Christians don’t have to agree on everything. We don’t have to love the same hobbies, or foods, or sports, or music bands. We don’t even have to like the same Christian authors or preachers or worship leaders. We don’t have to belong to the same local church and our denominations could look very different. Christianity is a religion of difference; beautified diversity. After all, “unity” doesn’t mean “uniformity.” We don’t need to become cookie-cutter Christians to be unified, since it’s our love that binds us as one. Love of Christ, love of neighbor, love of enemy, and an unconditionally committed love of one another. “This is his commandment,” John says, “that we believe in the name of his Son Jesus Christ and love one another” (1 John 3:23). And “he who does not love his brother…cannot love God” (1 John 4:20).
All of our analytical apologetics and robust defenses of the faith will be vindicated by our love. (Quote source here.)
The importance of love can never be overstated. While we often hear the words of 1 Corinthians 13:4-8 (the most famous love chapter in the Bible) that starts off with “Love is patient, love is kind,” we don’t often hear the first four verses that precede them:
If I could speak all the languages of earth and of angels, but didn’t love others, I would only be a noisy gong or a clanging cymbal. If I had the gift of prophecy, and if I understood all of God’s secret plans and possessed all knowledge, and if I had such faith that I could move mountains, but didn’t love others, I would be nothing. If I gave everything I have to the poor and even sacrificed my body, I could boast about it; but if I didn’t love others, I would have gained nothing. (1 Cor. 13:1-4, NLT)
Probably the most famous and most quoted verse in the Bible is John 3:16:
For God so loved the world that He gave His only begotten Son [Jesus Christ], that whoever believes in Him should not perish but have everlasting life.
And in 1 John 4:19-21 we read:
We love because he [God] first loved us. Whoever claims to love God yet hates a brother or sister is a liar. For whoever does not love their brother and sister, whom they have seen, cannot love God, whom they have not seen. And he has given us this command: Anyone who loves God must also love their brother and sister.
Jesus took love one step further when he stated in Matthew 5:43-48:
You have heard the law that says, ‘Love your neighbor’ and hate your enemy. But I say, love your enemies! Pray for those who persecute you! In that way, you will be acting as true children of your Father in heaven. For he gives his sunlight to both the evil and the good, and he sends rain on the just and the unjust alike. If you love only those who love you, what reward is there for that? Even corrupt tax collectors do that much. If you are kind only to your friends, how are you different from anyone else? Even pagans do that. But you are to be perfect, even as your Father in heaven is perfect.
Love in vital and necessary–it is not just an option. In an article titled “What does the Bible Really Say About Love?” by Dr. David Lose, senior pastor at Mount Olivet Lutheran Church, and former president at The Lutheran Theological Seminary, he provides definitions of the three types of love found in the Bible:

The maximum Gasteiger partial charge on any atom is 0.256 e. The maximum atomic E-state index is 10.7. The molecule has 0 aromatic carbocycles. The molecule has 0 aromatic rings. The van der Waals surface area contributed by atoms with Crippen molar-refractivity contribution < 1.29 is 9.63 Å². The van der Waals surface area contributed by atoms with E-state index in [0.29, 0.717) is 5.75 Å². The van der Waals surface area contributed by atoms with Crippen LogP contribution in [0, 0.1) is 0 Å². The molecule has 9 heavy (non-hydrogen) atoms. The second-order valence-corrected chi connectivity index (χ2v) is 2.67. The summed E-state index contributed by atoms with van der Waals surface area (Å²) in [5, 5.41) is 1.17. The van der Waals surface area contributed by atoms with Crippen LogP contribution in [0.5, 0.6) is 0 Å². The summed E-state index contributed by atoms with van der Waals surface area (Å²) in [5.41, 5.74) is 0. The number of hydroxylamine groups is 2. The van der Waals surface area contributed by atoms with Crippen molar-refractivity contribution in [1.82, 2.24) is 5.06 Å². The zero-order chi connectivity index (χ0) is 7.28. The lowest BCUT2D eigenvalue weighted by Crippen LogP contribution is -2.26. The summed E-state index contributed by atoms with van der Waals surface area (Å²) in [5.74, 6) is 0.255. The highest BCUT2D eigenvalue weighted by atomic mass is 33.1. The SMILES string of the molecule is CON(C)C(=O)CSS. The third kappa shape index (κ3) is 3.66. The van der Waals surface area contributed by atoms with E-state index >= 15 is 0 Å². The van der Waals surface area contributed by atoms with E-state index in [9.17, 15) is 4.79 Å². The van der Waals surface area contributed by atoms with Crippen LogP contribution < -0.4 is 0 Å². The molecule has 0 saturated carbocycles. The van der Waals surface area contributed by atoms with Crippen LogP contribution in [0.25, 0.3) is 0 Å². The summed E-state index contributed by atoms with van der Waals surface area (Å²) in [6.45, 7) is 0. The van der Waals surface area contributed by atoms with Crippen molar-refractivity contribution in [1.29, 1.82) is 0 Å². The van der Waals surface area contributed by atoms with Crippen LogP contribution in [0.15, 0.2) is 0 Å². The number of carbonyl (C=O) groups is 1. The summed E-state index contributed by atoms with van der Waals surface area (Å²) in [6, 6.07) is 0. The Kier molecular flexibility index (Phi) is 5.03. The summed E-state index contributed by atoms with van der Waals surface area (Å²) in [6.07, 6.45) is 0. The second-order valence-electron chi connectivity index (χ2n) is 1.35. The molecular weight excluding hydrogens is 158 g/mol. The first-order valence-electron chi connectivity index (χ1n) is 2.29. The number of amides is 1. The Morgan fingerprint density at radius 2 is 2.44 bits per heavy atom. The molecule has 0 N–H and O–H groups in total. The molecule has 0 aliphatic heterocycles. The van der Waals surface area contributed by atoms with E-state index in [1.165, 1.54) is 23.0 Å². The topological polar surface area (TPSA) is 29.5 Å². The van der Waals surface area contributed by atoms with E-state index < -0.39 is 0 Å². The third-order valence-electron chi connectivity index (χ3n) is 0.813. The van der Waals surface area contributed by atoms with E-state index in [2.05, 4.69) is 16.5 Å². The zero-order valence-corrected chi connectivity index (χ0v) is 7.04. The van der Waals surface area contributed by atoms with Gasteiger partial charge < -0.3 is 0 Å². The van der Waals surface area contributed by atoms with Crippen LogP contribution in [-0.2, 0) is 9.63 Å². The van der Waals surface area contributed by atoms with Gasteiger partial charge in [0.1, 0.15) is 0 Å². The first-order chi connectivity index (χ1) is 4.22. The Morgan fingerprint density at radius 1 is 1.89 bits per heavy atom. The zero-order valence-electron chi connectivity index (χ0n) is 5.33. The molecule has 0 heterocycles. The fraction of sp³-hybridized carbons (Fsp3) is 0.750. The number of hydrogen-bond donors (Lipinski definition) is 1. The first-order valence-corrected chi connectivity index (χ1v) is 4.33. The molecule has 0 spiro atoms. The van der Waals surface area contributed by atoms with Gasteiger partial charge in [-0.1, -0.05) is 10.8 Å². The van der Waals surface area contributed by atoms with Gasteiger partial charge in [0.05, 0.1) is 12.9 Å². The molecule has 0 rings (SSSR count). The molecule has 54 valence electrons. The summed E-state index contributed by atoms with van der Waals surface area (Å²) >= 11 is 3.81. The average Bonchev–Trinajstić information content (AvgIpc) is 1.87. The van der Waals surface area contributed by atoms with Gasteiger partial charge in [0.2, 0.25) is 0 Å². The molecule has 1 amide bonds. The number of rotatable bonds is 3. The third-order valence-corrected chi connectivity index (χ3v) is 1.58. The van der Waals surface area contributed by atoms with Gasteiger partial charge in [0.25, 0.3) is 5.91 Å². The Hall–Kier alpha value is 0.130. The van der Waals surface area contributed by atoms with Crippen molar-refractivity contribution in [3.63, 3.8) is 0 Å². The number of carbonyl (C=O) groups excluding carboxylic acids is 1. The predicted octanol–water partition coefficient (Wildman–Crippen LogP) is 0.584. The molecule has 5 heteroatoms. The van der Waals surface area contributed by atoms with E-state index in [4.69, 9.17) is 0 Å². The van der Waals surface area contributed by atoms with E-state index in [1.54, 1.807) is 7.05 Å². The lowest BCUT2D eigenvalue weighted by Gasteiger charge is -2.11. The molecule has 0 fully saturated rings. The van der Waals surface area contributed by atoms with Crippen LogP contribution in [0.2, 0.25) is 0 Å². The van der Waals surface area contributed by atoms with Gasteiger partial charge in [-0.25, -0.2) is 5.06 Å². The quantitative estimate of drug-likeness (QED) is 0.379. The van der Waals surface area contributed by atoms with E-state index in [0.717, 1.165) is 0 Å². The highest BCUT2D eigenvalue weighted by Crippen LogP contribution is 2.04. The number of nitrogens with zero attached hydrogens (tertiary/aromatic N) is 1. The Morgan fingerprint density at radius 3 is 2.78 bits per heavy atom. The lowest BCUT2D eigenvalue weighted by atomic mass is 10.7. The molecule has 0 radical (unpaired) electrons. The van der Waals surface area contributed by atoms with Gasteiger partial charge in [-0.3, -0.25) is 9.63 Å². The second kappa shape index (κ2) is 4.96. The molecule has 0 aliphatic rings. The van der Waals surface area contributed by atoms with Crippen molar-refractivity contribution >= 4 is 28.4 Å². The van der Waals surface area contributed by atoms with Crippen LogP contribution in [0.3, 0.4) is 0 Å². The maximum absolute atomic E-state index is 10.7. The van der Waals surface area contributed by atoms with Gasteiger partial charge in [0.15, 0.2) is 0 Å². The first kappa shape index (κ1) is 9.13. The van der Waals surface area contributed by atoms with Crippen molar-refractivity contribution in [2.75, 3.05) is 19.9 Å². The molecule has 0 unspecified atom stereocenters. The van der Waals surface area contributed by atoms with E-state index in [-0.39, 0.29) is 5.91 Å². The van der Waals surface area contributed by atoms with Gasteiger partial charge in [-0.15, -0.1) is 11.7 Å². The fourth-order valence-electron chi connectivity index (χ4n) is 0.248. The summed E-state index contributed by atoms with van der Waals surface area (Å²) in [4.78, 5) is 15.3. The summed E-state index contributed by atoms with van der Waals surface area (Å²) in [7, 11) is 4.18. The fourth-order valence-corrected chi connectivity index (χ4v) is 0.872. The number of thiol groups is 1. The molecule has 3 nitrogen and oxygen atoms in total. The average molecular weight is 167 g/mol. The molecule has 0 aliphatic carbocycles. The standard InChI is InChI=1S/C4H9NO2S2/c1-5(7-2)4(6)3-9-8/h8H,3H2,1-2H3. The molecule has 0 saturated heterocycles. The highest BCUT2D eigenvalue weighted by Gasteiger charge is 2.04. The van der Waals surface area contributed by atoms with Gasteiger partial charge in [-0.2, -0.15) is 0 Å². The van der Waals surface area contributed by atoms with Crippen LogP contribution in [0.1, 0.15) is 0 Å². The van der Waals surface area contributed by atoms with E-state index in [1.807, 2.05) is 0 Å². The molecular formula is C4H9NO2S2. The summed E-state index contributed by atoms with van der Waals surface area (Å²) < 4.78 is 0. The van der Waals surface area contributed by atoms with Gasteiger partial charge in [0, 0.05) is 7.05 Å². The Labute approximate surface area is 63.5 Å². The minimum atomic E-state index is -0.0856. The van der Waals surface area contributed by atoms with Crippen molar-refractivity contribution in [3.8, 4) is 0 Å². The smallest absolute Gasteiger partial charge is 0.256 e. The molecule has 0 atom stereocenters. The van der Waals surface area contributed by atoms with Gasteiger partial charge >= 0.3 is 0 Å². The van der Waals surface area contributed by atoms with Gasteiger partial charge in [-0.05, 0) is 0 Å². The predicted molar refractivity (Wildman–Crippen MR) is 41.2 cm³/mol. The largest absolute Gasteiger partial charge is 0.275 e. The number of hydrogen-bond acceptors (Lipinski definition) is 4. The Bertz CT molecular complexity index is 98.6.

Describing a biblical view of love turns out to be no simple matter. First off, the Bible was written in both Hebrew and Greek, and each of these languages has multiple words that we translate as “love.” (On this count, Hebrew wins out with about a dozen words expressing a range of emotions from sexual desire to intimate friendship, and from covenantal fidelity to acts of mercy and kindness.)
There are also understandings of love floating around among different authors. So what the author of the Song of Solomon says about love isn’t the same as what the author(s) of Genesis say, which isn’t the same as what John says, which isn’t the same as Paul … and so on. All of which means that not only is there no single view of love in the Bible but any larger scheme you propose by which to organize these various treatises on love will inevitably fall short.
Nevertheless it may still be a useful, if far from perfect, endeavor. To get at it, I’ll borrow the classic formula that distinguishes between three Greek words: eros, romantic, passionate love, from which we get our word “erotic”; phileo, the love of great friends and siblings, from which we get “Philadelphia,” the “city of brotherly love”; and agape, parental, self-sacrificing love that seeks only the welfare of the other. All three kinds of love are represented in the Bible, which means that all three are considered to be created and blessed by God.
Eros is the emotion we probably think of first when thinking of love, especially the love of Valentine’s Day and pop music. While the word itself is not present in the Greek New Testament, it depicts the passionate desire that unites lover and beloved praised in the Song of Solomon. Its presence in the Bible testifies not only that humans are moved by beauty and desire, but also that passion, romance, and sexual intimacy are an essential element of God’s good creation and the human experience.